Psychedelic-folk debut from one of the most erudite, literate minds in rock, Thomas D. Rapp (and the first of his ever-changing Swine). Although the songs here lack some cohesion, this is still a stunning piece of work, from the nightmarish sleeve art – the "Hell Panel" from Hieronymus Bosch's 15th century painting "Garden of Delights" – to the strange yet powerful songs. "Another Time," the most memorable selection, is an understated acoustic song, the first that Rapp ever penned, based on his experience in a horrific car crash where he walked away unscathed. Of similar mood is the beautiful "Ballad of an Amber Lady." "Drop Out" is a straightforward song built around a popular credo of the '60s. "Uncle John" is one of the earliest protest songs about the Vietnam War. Strangest (and funniest) of all is "(Oh Dear) Miss Morse," where Rapp adopts a Victorian persona and sounds out the Morse code spelling of F-U-C-K, accompanied by banjo and Farfisa organ.
THE UNDERGROUND SET is an Italian Heavy Progressive Rock band formed in the late 1960s. Formed by Gian Piero REVERBERI, known as the producer of well-known RPI band LE ORME, as well as members of the band NUOVA IDEA…
Blues legend Luther Allison is considered to be one of the greats, with a career that lasted nearly 40 years, but didn't make him famous until the last few years of his life. UNDERGROUND is a lost recording from his early session years, recorded in 1957 under the guidance of Bobby Rush, this album features 8 never before heard tracks of Luther in his early years. A must for fans of Luther Allison.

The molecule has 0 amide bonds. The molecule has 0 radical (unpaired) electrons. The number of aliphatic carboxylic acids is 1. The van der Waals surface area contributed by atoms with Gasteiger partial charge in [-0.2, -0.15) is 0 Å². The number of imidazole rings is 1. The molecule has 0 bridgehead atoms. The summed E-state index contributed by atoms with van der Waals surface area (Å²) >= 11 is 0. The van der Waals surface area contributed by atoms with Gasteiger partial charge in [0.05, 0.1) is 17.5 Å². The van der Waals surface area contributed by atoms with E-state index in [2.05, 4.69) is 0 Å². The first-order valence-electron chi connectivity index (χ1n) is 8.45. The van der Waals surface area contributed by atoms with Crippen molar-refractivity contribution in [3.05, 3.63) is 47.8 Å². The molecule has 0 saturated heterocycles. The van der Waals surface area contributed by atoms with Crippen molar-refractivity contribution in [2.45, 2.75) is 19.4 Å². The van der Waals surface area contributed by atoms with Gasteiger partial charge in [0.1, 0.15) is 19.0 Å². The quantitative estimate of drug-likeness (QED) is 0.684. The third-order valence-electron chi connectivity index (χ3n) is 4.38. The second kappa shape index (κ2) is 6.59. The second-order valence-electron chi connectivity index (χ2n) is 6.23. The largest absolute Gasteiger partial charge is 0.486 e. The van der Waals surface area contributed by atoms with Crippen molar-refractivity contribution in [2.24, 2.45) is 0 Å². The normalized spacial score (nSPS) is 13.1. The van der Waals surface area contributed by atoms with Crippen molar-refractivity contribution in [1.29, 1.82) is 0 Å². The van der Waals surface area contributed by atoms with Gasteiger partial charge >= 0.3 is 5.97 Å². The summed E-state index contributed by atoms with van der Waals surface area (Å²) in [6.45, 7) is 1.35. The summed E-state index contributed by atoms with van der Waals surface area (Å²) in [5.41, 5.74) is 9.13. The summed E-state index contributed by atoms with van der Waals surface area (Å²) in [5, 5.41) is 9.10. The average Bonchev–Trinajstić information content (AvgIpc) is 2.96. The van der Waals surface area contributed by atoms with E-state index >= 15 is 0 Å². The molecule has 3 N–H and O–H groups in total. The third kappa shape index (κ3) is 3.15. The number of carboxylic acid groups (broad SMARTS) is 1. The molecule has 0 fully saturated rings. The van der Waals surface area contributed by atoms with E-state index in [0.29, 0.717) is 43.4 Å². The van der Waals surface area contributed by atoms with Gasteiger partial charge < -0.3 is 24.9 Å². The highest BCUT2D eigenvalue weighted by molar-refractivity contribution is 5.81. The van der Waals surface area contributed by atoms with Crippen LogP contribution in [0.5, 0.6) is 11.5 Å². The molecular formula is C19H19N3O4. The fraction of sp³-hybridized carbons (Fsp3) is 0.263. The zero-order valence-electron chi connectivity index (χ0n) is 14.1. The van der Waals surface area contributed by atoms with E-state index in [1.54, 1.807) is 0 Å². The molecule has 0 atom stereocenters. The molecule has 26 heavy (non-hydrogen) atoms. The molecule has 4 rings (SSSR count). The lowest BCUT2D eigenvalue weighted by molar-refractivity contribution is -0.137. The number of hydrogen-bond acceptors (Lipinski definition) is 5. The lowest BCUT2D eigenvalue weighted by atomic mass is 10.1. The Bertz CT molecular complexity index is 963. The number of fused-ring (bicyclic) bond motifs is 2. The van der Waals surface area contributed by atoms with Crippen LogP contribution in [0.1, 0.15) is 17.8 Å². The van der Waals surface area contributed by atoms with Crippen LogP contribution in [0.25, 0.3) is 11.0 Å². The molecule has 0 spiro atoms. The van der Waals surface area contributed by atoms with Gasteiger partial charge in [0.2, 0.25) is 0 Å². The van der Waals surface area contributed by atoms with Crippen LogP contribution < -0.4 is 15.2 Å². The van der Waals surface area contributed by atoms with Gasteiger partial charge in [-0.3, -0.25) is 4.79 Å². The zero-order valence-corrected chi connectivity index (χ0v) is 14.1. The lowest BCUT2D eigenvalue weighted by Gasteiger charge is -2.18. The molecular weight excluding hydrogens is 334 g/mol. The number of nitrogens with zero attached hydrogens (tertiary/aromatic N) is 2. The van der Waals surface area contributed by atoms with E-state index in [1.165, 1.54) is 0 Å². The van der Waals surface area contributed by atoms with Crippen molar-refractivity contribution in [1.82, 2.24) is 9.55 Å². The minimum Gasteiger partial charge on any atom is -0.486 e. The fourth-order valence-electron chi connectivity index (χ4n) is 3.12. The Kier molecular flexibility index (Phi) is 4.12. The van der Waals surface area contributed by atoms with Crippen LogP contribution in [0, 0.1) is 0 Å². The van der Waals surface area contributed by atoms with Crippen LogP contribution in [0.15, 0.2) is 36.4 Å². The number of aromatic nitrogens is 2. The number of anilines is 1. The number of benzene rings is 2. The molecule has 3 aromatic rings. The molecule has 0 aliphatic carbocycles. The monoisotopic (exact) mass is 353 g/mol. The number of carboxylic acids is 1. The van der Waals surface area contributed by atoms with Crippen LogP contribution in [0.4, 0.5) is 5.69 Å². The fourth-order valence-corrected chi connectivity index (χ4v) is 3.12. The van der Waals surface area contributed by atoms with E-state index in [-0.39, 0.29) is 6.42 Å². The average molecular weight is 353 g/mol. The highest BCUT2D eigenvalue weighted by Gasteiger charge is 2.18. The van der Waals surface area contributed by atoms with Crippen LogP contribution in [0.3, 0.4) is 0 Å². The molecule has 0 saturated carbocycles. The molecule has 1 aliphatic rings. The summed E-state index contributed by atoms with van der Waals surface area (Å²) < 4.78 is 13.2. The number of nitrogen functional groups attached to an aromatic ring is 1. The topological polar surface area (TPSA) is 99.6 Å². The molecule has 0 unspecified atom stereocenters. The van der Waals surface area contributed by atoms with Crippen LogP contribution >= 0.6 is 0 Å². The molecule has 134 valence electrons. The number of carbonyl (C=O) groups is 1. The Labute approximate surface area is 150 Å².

Still one of the leading lights of the Australian strand of guitar-strummed, literate indie pop-rock, Underground Lovers have influenced the sound of many local bands over the years, from The Sleepy Jackson to Blank Realm and on to Shining Bird. They'll no doubt continue to hold that sphere of influence with their latest and one of their best albums.
During the 1960s and '70s, Herbie Mann continually searched for new playing contexts in which to place his flute. In December 1973, he traveled to London for five days of recording with a group of British rock musicians. The result was London Underground, an album tilted much more in a rock direction than the soul and R&B-drenched recordings he had been making for the previous five years. Highlights on this album include the Rolling Stones' "Bitch" (then-Stone Mick Taylor played guitar on this album), Thunderclap Newman's "Something in the Air," and "Paper Sun," from the Traffic canon. The real highlight, however, came about with the addition of Stephane Grappelli on the Donovan pop hit "Mellow Yellow."